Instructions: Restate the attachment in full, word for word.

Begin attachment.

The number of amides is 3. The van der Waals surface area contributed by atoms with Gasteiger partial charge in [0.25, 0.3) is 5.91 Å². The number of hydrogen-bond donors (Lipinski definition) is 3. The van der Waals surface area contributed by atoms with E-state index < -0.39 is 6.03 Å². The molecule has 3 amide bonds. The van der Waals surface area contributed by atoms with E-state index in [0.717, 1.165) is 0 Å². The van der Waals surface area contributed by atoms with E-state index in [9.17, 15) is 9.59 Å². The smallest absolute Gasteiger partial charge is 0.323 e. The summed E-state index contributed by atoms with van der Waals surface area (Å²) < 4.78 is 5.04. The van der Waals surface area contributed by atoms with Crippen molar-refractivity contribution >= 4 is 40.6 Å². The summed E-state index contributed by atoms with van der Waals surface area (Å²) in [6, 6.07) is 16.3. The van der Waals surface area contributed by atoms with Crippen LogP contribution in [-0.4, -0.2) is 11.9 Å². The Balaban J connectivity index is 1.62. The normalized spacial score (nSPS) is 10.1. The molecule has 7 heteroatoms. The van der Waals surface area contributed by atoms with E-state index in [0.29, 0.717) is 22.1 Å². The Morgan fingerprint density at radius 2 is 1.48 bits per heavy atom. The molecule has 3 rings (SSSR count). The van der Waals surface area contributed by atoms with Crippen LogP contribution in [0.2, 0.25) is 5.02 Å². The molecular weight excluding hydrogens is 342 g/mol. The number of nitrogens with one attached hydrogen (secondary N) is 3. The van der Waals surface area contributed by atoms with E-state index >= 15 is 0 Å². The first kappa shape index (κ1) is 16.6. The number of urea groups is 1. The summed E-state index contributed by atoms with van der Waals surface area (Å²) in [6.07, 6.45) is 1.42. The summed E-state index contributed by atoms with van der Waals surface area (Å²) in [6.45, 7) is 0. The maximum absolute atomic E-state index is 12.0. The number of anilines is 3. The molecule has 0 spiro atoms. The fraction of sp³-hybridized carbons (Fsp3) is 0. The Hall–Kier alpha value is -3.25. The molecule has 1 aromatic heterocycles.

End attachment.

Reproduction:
The number of amides is 3. The van der Waals surface area contributed by atoms with Gasteiger partial charge in [0.25, 0.3) is 5.91 Å². The number of hydrogen-bond donors (Lipinski definition) is 3. The van der Waals surface area contributed by atoms with E-state index < -0.39 is 6.03 Å². The molecule has 3 amide bonds. The van der Waals surface area contributed by atoms with E-state index in [0.717, 1.165) is 0 Å². The van der Waals surface area contributed by atoms with E-state index in [9.17, 15) is 9.59 Å². The smallest absolute Gasteiger partial charge is 0.323 e. The summed E-state index contributed by atoms with van der Waals surface area (Å²) < 4.78 is 5.04. The van der Waals surface area contributed by atoms with Crippen molar-refractivity contribution >= 4 is 40.6 Å². The summed E-state index contributed by atoms with van der Waals surface area (Å²) in [6, 6.07) is 16.3. The van der Waals surface area contributed by atoms with Crippen LogP contribution in [-0.4, -0.2) is 11.9 Å². The Balaban J connectivity index is 1.62. The normalized spacial score (nSPS) is 10.1. The molecule has 7 heteroatoms. The van der Waals surface area contributed by atoms with E-state index in [0.29, 0.717) is 22.1 Å². The Morgan fingerprint density at radius 2 is 1.48 bits per heavy atom. The molecule has 3 rings (SSSR count). The van der Waals surface area contributed by atoms with Crippen LogP contribution in [0.2, 0.25) is 5.02 Å². The molecular weight excluding hydrogens is 342 g/mol. The number of nitrogens with one attached hydrogen (secondary N) is 3. The van der Waals surface area contributed by atoms with E-state index >= 15 is 0 Å². The first kappa shape index (κ1) is 16.6. The number of urea groups is 1. The summed E-state index contributed by atoms with van der Waals surface area (Å²) in [6.07, 6.45) is 1.42. The summed E-state index contributed by atoms with van der Waals surface area (Å²) in [6.45, 7) is 0. The maximum absolute atomic E-state index is 12.0. The number of anilines is 3. The molecule has 0 spiro atoms. The fraction of sp³-hybridized carbons (Fsp3) is 0. The Hall–Kier alpha value is -3.25. The molecule has 1 aromatic heterocycles.